“It’s just a quiver, something to put your arrows in,” she said with complete sincerity.
“No, it’s more than that,” I replied without a way to accurately describe it. Of course she is right. A quiver is nothing more than something that holds your arrows, but I’ve come full circle in terms of selecting one I like.
When I became a man and had the resources to buy my own quiver, I initially chose one for functionality. I wanted one that mounted on my bow for hunting. I wanted it to hold six arrows, not because I intended to miss but a man can never be too sure. When I practiced I just shoved my arrows down in my back pocket.
When I began making and shooting selfbows I chose a quiver based on appearance vs. functionality. Every self-respecting selfbow shooter had a back quiver so I had to have one too. Of course every time I bent over the arrows fell out of it and as I walked through the woods before daylight my arrows hung on every limb within 10 yards of me. I sounded like a man trying to get to his treestand pushing a wheelbarrow full of shovels through the woods. And then there is that reaching back for an arrow when you shoot and barely being able to grasp the nock of the arrow you did not want to begin with and then fighting to stretch just one more inch to get the one you want.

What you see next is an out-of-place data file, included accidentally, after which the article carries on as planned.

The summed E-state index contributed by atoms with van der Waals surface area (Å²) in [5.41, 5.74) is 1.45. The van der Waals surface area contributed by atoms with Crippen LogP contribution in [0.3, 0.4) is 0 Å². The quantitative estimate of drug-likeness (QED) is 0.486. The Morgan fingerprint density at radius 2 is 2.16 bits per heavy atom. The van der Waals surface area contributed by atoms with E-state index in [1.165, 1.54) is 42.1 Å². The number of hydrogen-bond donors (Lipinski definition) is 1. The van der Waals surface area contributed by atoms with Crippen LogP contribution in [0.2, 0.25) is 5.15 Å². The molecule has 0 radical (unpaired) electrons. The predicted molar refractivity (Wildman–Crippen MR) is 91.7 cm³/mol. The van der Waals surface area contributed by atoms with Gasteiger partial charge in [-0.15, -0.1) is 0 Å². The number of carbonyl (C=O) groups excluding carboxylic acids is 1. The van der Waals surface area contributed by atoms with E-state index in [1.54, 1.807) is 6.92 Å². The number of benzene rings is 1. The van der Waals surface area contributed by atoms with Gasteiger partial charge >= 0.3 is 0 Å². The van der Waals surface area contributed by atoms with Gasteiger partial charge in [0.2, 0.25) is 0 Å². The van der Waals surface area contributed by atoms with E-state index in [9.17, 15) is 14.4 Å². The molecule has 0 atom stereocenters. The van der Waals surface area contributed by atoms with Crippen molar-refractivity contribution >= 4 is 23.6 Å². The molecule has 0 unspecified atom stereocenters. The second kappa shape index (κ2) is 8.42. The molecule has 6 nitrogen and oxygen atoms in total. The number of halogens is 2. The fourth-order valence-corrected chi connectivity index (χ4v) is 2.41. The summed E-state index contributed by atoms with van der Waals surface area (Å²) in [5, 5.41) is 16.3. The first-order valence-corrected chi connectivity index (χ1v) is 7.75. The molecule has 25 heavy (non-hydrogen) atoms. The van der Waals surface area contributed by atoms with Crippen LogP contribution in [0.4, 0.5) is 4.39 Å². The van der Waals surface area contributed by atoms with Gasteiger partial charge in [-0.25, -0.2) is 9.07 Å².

Big men are especially fun to watch struggle with a back quiver. They reach as far as they can but they can’t see that they are coming up 6 inches short so, thinking they are just a half-inch short of the arrow, they keep straining, as they turn red in the face. They usually try two or three times until they finally give up at which time they reach up with their opposite hand and grab the strap across their chest and then pull the quiver up onto their shoulder and pick out an arrow.
After fighting and losing with two or three back quivers, including several that I made for myself, I decided that they looked really cool filled with arrows hanging on the wall in my shop. I then went to a forward facing target quiver, which I liked, but you could not hunt with it due to the noise and it’s unwieldiness in the woods. This quiver is the target archers dream. You can hang stuff from snaps all over it, put your bowyers square in by the arrow tubes, separate your arrows, include a bare shaft, hang two or three back up tabs on it and look like an archer scientist. With that quiver it doesn’t matter if you can hit a target, you look the part. Everyone that sees you on the practice range naturally assumes that you must be a professional.
After getting over the, “it’s not how you shoot it’s how you look,” phase of life I settled on a rearward facing side quiver that seems to keep the arrows out of my way and has adequate space for my tab, a backup string, arm guard, and a pencil. For hunting I strapped one of those back quivers to a little backpack in which I can carry some hand warmers, my dragline, a snack and my camera. Out back I have a little pocket quiver that helps my hip pocket hold the arrows without them falling out on the ground as I walk. I’m satisfied for the moment, but I’m old enough now to know that I may change my mind tomorrow.
“You’re right honey. It’s just a quiver. I’ll try and do better.”